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Apparently, James and Sumi met in postwar Japan when the former was part of the occupation forces. As such James had the “hail the conquering hero” stature. They marry and move to the USA, where Sumi learns bitter lessons about racism, American-style, in a land that places Black males lower on the social status totem pole. Like her ceramics, Sumi is on a slow burn that eventually erupts into a wildfire, and the conflict makes Yohen more dramatic. (According to press notes the play’s title refers to “unpredictable changes that take place in the kiln” that can lead to imperfections, which is an obvious metaphor for this flawed coupling.)
The 90 minute drama does build in intensity and taken as a whole, after a slow start, I was glad to have seen it - and not only for the rare opportunity to eyeball the great Glover work his magic in person. To his credit, Gotanda tackles topics rarely pursued (at least to my knowledge) by playwrights in Western productions. From Giacomo Puccini’s 1903 Madame Butterfly to 1993’s M. Butterfly (screenplay by David Henry Hwang), et al, productions have centered on the interracial romances of Caucasian males and the “exotic” other in the form of “Oriental” females (or what are assumed to be women).
In Yohen, Gotanda takes a candid look at East meets West meets Africa. Spike Lee’s 1991 Jungle Fever dealt with the relationship between an African American man and a white Italian-American woman, but here Gotanda explores the (relatively speaking) terra incognito of an African American male and a Japanese-born and raised woman. Sumi is, of course, uprooted from her homeland due to her marriage to James and is wistful for her heritage, especially with her being descended from what she thinks is an exalted samurai lineage.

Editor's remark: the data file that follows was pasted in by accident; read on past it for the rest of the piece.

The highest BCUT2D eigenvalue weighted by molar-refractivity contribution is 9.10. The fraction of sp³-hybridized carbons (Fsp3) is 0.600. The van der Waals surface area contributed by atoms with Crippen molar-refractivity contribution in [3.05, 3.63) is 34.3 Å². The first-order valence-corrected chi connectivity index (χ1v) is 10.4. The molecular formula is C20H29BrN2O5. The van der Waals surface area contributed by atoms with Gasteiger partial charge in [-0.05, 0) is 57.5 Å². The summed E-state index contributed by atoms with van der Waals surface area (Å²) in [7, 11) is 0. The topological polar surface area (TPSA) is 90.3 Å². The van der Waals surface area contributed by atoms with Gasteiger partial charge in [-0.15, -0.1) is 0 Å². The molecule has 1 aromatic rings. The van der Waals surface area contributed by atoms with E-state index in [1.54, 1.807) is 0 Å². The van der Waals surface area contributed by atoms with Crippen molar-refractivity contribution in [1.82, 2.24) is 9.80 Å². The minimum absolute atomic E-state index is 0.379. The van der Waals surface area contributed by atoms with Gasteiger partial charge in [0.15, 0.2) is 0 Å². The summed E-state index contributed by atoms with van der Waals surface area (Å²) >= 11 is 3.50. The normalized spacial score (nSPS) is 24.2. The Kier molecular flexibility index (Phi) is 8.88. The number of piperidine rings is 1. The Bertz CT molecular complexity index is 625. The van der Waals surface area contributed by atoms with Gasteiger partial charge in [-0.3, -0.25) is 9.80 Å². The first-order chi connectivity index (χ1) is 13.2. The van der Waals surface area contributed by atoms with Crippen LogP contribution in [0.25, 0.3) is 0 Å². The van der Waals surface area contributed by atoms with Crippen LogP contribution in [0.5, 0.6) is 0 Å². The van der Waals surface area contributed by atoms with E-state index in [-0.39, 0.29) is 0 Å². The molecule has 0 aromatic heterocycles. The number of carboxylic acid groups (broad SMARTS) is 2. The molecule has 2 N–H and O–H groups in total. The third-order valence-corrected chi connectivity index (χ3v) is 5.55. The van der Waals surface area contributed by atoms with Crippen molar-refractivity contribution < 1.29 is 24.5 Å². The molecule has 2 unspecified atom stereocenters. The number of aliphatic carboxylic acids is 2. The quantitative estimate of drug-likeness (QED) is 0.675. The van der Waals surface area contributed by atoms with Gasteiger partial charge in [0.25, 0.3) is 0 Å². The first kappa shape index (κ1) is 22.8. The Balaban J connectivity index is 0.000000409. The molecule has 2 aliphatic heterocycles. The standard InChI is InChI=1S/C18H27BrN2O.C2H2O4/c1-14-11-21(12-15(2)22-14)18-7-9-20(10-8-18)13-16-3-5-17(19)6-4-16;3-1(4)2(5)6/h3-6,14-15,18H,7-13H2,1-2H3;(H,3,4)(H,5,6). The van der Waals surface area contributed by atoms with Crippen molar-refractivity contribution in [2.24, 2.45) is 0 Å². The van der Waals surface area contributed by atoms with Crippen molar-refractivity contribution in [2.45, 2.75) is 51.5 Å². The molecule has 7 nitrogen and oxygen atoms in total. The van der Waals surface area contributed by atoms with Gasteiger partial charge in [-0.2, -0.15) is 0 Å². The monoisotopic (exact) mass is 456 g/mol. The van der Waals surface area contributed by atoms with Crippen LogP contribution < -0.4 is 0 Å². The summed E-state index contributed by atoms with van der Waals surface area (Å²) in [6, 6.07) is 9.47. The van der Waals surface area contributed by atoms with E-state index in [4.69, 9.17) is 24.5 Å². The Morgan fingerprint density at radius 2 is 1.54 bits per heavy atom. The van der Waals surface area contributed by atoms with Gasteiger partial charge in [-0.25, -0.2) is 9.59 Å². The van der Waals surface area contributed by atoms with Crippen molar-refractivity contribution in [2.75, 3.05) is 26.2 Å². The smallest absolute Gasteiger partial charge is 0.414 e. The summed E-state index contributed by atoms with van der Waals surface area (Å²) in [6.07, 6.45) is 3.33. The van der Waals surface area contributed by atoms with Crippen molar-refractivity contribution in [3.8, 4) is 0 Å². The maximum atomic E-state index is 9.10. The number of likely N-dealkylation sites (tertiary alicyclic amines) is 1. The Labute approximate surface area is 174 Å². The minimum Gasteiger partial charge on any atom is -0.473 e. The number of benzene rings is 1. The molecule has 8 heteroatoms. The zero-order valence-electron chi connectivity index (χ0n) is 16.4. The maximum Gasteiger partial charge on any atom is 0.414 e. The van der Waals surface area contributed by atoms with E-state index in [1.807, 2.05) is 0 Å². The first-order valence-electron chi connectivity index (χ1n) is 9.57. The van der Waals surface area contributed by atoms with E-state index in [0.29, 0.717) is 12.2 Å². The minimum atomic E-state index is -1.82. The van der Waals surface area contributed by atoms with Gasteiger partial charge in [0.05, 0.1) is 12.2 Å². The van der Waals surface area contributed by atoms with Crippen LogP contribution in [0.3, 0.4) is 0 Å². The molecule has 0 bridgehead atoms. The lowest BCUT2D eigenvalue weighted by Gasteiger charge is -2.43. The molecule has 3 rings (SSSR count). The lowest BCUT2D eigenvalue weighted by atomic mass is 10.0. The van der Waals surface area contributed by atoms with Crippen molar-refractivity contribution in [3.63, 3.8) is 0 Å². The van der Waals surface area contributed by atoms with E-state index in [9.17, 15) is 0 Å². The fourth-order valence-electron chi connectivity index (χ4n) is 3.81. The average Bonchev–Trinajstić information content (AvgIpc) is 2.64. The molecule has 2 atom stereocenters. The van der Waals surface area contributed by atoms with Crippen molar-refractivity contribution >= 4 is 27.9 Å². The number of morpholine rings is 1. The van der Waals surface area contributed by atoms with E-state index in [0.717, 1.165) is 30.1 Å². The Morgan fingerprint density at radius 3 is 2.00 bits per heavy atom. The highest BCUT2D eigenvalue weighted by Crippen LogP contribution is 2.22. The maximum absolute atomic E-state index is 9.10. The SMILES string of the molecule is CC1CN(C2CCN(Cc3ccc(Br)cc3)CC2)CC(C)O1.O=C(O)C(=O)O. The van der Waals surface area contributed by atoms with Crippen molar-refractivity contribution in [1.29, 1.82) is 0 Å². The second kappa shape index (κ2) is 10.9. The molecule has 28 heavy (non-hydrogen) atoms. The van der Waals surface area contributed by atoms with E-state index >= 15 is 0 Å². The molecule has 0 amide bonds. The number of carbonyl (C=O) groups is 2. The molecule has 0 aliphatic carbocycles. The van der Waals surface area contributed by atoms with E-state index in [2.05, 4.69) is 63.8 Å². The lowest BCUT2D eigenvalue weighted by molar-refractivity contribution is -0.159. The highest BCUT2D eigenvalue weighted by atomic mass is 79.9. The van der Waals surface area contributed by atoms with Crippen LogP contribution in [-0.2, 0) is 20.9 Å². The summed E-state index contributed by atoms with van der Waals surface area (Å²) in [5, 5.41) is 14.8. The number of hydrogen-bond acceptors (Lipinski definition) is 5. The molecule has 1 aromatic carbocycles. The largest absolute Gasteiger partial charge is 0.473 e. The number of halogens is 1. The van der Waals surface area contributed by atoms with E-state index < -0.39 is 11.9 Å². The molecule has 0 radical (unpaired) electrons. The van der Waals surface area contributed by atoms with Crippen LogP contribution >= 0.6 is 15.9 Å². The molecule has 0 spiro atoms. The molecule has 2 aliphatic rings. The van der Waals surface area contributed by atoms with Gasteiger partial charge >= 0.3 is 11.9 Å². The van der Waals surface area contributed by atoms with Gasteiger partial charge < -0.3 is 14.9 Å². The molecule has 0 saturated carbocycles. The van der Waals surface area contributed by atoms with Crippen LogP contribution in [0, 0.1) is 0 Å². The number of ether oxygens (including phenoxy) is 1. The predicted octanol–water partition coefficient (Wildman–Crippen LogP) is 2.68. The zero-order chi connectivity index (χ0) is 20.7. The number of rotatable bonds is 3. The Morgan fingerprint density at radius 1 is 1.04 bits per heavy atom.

Christopher Scott Murillo creates a realistic set that somehow expresses the characters’ relationship. Ben Guillory (who recently excelled as W.E.B. DuBois), Producing Artistic Director of The Robey Theatre Company, ably directs his duet in a year that has seen other noteworthy Black-themed productions, including the aforementioned Dr. Du Bois and Miss Ovington at LATC and Trouble in Mind, as well as Rogue Machine’s presentation of Lorraine Hansberry’s Les Blancs at the MET Theatre.
The East West Players and Robey Theatre Company co-production of Yohen is at East West Players, David Henry Hwang Theater, 120 Judge John Aiso St., Los Angeles, through Nov. 19. Info: www.eastwestplayers.org; www.robeytheatrecompany.com.
Ed Rampell co-wrote Made In Paradise, Hollywood’s Films of Hawaii and the South Seas, Pearl Harbor in the Movies and The Hawaii Movie and Television Book.